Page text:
• The cover of the book The Last Queen

    The Last Queen

    The year is 1492 and the subject is Juana of Castile, better known to history as “Juana La Loca,” or Juana the Mad. The daughter of King Ferdinand and Queen Isabella of Spain, Juana was given in marriage to a man as cruel as he was dashing. But when Juana becomes the heir to the Spanish throne, her life is completely upended, and not for the better. Suddenly, the court becomes a dangerous place and before long, the woman known as Juana the Mad is born.

     
  • The cover of the book Madame Tussaud

    Madame Tussaud

    We’ve all seen the stars posing next to wax figures of themselves at Madame Tussauds. But Madame Tussauds isn’t just a name. She was a real woman who lived during the time of the French Revolution and tutored the king’s sister in the art of wax. When the Revolution came she was given a choice: to be imprisoned for her connections to the royal family or to make wax casts of those being guillotined. Unsurprisingly, she chose the latter, and more than two hundred years later her wax museum still draws visitors from around the world.

     
  • The cover of the book Elizabeth I

    Elizabeth I

    By alternating first person points of view between Elizabeth I and her flame-haired cousin, Lettice Knollys, Margaret George gives us a glimpse into the lives of two fascinating women who happen to be vying for the love of the very same man. Although Lettice is the one who marries Robert Dudley, she is destined to become merely a footnote in history while Elizabeth goes on to become one of the greatest queens ever to rule England.

     
  • The cover of the book The Shadow Queen

    The Shadow Queen

    Claude des Oeillets. If you’ve never heard of her, that’s all right. Most people haven’t. The daughter of traveling players, Claude rises through society to become an attendant of Louis XIV’s mistress, Athenais de Montespan. By telling the story of the Sun King’s court through Claude’s eyes, Gulland introduces us to the glittering world of 17th century theatre. Unique and compelling and a definite must-read.

     
  • The cover of the book The Conqueror's Wife

    The Conqueror's Wife

    The world remembers Alexander the Great, but what of all the women who helped him achieve greatness? From Alexander’s ambitious wife Roxana to his half-sister Thessalonike, Thornton writes a truly gripping tale about some of the most devious and powerful women ever to have been forgotten by history.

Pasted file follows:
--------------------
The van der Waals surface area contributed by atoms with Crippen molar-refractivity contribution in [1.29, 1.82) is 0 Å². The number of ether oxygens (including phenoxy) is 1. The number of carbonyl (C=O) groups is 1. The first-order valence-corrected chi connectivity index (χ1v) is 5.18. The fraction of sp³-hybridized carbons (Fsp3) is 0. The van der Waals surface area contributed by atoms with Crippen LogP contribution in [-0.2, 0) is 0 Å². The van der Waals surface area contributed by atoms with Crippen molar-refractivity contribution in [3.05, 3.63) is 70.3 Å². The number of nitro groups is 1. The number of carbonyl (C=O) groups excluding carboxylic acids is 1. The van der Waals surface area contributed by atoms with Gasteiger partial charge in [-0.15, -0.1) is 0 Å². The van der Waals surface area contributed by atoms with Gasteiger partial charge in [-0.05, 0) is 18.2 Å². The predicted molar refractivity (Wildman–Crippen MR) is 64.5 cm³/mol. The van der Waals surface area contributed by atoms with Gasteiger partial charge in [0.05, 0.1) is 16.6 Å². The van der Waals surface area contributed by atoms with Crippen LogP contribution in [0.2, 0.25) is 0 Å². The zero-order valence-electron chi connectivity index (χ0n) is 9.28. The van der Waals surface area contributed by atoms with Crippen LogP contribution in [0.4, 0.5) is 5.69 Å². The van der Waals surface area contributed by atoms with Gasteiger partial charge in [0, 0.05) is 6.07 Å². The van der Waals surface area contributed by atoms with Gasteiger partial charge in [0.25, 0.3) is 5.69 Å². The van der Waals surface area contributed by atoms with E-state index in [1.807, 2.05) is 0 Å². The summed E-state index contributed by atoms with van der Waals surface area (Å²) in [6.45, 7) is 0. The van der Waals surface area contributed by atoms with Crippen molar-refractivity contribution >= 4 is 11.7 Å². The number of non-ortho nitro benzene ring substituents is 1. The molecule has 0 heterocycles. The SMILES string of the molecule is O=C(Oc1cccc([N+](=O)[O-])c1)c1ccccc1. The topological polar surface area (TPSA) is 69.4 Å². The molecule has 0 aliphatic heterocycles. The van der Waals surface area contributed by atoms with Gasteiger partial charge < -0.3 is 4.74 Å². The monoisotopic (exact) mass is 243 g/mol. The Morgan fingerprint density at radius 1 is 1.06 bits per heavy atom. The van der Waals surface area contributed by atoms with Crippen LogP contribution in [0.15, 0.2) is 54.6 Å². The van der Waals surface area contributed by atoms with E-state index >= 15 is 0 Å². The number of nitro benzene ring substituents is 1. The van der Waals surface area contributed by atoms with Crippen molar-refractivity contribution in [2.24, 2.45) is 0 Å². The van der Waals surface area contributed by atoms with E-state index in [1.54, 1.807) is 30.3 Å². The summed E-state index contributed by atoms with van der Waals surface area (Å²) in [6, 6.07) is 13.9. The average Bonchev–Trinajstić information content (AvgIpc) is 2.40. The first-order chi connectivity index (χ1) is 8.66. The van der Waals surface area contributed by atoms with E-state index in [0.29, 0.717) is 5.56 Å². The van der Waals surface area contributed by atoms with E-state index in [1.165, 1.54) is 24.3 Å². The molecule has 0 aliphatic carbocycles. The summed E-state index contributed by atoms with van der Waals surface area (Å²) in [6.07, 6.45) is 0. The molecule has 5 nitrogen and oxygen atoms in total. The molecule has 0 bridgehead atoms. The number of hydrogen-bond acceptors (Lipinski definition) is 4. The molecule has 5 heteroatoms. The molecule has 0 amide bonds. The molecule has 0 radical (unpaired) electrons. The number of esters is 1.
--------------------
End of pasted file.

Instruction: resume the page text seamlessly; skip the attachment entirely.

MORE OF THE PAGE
• The cover of the book The Sister Queens

    The Sister Queens

    This is the story of Marguerite and Eleanor of Provence, very different sisters who both become queens in the 13th century. The relationship between these women makes this book well worth reading, not to mention the fascinating historical tidbits which Perinot excels at weaving throughout her books.

     
  • The cover of the book Lady of the Eternal City

    Lady of the Eternal City

    Emperor Hadrian’s fascinating wife Sabrina is the focus of this truly unputdownable novel. This is one of the best books I’ve read set in ancient Rome. Don’t believe me? Just check out the reviews on Amazon. Five stars!

     
  • The cover of the book Innocent Traitor

    Innocent Traitor

    Lady Jane Grey is the focus of this novel set during the time of Henry VIII. For Tudor lovers, this is an absolute must-read, as it focuses on a much-forgotten queen whose very brief time on England’s throne ended with a charge of treason (hence the title). Completely riveting from the very first page, Weir’s novel makes you feel immediate sympathy for Grey, whose short life means she often doesn’t get the attention she deserves.

     
  • The cover of the book Cleopatra's Daughter

    Cleopatra's Daughter

    Although most people imagine that Cleopatra’s story ended with her suicide, for her surviving children, twins named Selene and Alexander, it was only the beginning. Brought to Rome to be raised in the court of Emperor Augustus, Selene and her brother must navigate treacherous waters in order to stay alive. And although the story of Cleopatra’s daughter is largely forgotten, Selene eventually becomes a queen herself, as celebrated for her wit and charm as her mother had been.